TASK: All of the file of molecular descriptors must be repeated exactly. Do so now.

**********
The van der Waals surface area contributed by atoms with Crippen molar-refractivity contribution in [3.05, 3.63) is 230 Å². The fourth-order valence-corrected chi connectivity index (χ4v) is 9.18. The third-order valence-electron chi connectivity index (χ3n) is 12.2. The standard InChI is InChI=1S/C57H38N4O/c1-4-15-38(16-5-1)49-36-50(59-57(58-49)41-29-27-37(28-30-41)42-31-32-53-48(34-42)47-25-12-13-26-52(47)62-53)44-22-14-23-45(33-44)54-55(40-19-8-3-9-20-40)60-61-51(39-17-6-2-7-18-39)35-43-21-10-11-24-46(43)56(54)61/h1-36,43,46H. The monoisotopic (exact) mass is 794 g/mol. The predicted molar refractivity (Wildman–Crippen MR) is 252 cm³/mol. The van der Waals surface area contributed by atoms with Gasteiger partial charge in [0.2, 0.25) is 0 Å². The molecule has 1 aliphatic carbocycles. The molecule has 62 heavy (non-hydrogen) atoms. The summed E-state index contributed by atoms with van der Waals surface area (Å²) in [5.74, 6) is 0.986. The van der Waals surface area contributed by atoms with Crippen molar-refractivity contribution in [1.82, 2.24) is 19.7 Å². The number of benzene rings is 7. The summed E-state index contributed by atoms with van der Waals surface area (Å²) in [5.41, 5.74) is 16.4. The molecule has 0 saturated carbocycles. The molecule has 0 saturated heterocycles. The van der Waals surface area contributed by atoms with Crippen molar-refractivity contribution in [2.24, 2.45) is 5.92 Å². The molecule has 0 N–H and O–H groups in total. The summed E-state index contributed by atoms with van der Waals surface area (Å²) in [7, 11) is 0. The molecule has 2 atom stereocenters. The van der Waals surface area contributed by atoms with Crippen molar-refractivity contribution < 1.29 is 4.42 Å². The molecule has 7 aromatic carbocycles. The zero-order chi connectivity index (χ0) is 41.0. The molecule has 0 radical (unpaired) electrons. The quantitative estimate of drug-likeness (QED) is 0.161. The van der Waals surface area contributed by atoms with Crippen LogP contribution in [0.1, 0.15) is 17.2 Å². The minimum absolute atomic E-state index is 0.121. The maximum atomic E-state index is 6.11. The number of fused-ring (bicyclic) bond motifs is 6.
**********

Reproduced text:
The van der Waals surface area contributed by atoms with Crippen molar-refractivity contribution in [3.05, 3.63) is 230 Å². The fourth-order valence-corrected chi connectivity index (χ4v) is 9.18. The third-order valence-electron chi connectivity index (χ3n) is 12.2. The standard InChI is InChI=1S/C57H38N4O/c1-4-15-38(16-5-1)49-36-50(59-57(58-49)41-29-27-37(28-30-41)42-31-32-53-48(34-42)47-25-12-13-26-52(47)62-53)44-22-14-23-45(33-44)54-55(40-19-8-3-9-20-40)60-61-51(39-17-6-2-7-18-39)35-43-21-10-11-24-46(43)56(54)61/h1-36,43,46H. The monoisotopic (exact) mass is 794 g/mol. The predicted molar refractivity (Wildman–Crippen MR) is 252 cm³/mol. The van der Waals surface area contributed by atoms with Gasteiger partial charge in [0.2, 0.25) is 0 Å². The molecule has 1 aliphatic carbocycles. The molecule has 62 heavy (non-hydrogen) atoms. The summed E-state index contributed by atoms with van der Waals surface area (Å²) in [5.74, 6) is 0.986. The van der Waals surface area contributed by atoms with Crippen molar-refractivity contribution in [1.82, 2.24) is 19.7 Å². The number of benzene rings is 7. The summed E-state index contributed by atoms with van der Waals surface area (Å²) in [5.41, 5.74) is 16.4. The molecule has 0 saturated carbocycles. The molecule has 0 saturated heterocycles. The van der Waals surface area contributed by atoms with Crippen molar-refractivity contribution in [2.24, 2.45) is 5.92 Å². The molecule has 0 N–H and O–H groups in total. The summed E-state index contributed by atoms with van der Waals surface area (Å²) in [7, 11) is 0. The molecule has 2 atom stereocenters. The van der Waals surface area contributed by atoms with Crippen molar-refractivity contribution < 1.29 is 4.42 Å². The molecule has 7 aromatic carbocycles. The zero-order chi connectivity index (χ0) is 41.0. The molecule has 0 radical (unpaired) electrons. The quantitative estimate of drug-likeness (QED) is 0.161. The van der Waals surface area contributed by atoms with Crippen LogP contribution in [0.1, 0.15) is 17.2 Å². The minimum absolute atomic E-state index is 0.121. The maximum atomic E-state index is 6.11. The number of fused-ring (bicyclic) bond motifs is 6.